#mdm: Let’s start off with the dreaded question. What do you do?

Tillie Jean (TJ): I’m a mama – girl boss – business owner who LOVES the creative side of our business.

#mdm: How did you get started doing what you’re doing?

TJ: I used to work full time (45+ hours/week) at a corporate job. Due to circumstances beyond my control, I was laid off in March. This jump-started our business. My sister, Mallory, and I started Tillie Jean Market earlier this year.

#mdm: Why do you do what you do?

TJ: I didn’t realize how static my mind was until I was laid off. It was almost like someone finally turned the light on. My creative juices started flowing and I was REALLY excited about my work! I was motivated to start THRIVING in life and not just SURVIVING.  

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photo credit: Danielle Lee

#mdm: What does your typical day look like?

TJ: We are usually up at 7am, have breakfast, play a little (my husband and I have a 3 year old daughter), then we go to the workshop and work on projects. My daughter has her own table where she works on her projects. She loves to paint with watercolors. It’s fun to have her there because she tells me she wants to paint like mama when she gets “big big”. Some days when I really want to push out some product, my dad will watch our daughter. He retired when I went back to work, and after she was born he watched her full time. He is a huge help and will frequently contribute his carpentry skills to our projects!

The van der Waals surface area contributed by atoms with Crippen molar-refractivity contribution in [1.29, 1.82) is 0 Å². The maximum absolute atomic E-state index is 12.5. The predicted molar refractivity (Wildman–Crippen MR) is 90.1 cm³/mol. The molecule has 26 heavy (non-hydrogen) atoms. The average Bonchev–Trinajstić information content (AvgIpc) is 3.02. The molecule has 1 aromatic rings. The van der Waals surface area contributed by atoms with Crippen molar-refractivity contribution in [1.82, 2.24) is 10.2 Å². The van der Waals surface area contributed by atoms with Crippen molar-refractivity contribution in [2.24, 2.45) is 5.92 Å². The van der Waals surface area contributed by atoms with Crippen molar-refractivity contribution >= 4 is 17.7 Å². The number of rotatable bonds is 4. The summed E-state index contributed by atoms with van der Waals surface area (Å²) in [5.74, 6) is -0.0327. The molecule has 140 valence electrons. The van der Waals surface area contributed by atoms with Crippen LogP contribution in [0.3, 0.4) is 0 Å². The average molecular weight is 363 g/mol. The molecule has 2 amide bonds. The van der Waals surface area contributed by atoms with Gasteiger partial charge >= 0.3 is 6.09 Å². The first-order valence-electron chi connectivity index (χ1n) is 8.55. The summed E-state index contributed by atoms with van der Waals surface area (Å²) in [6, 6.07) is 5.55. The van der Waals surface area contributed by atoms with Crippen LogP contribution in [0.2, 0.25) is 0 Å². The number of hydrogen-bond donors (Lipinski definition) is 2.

#mdm: Do you have a dedicated workspace? What is it like? How is it different from your ideal workspace?

TJ: Our dedicated workspace is our garage! It works … for now. Ideally we will have a storefront with a workshop in the back.

#mdm: What is one short-term goal that you have?

TJ: Our current short-term goal is to rent space from a local business owner. We would like to be able to have larger pieces of furniture such as; tables, chairs, and dressers available for our customers. It is hard to do that just at vendor shows. Having a presence in a shop will help move the ball forward for us.

#mdm: What is one long-term goal that you have?

TJ: Our long-term goal is to open our own brick and mortar store. We love helping others pick out the perfect décor for their homes!

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photo credit: Danielle Lee

#mdm: How do you go about setting goals for yourself?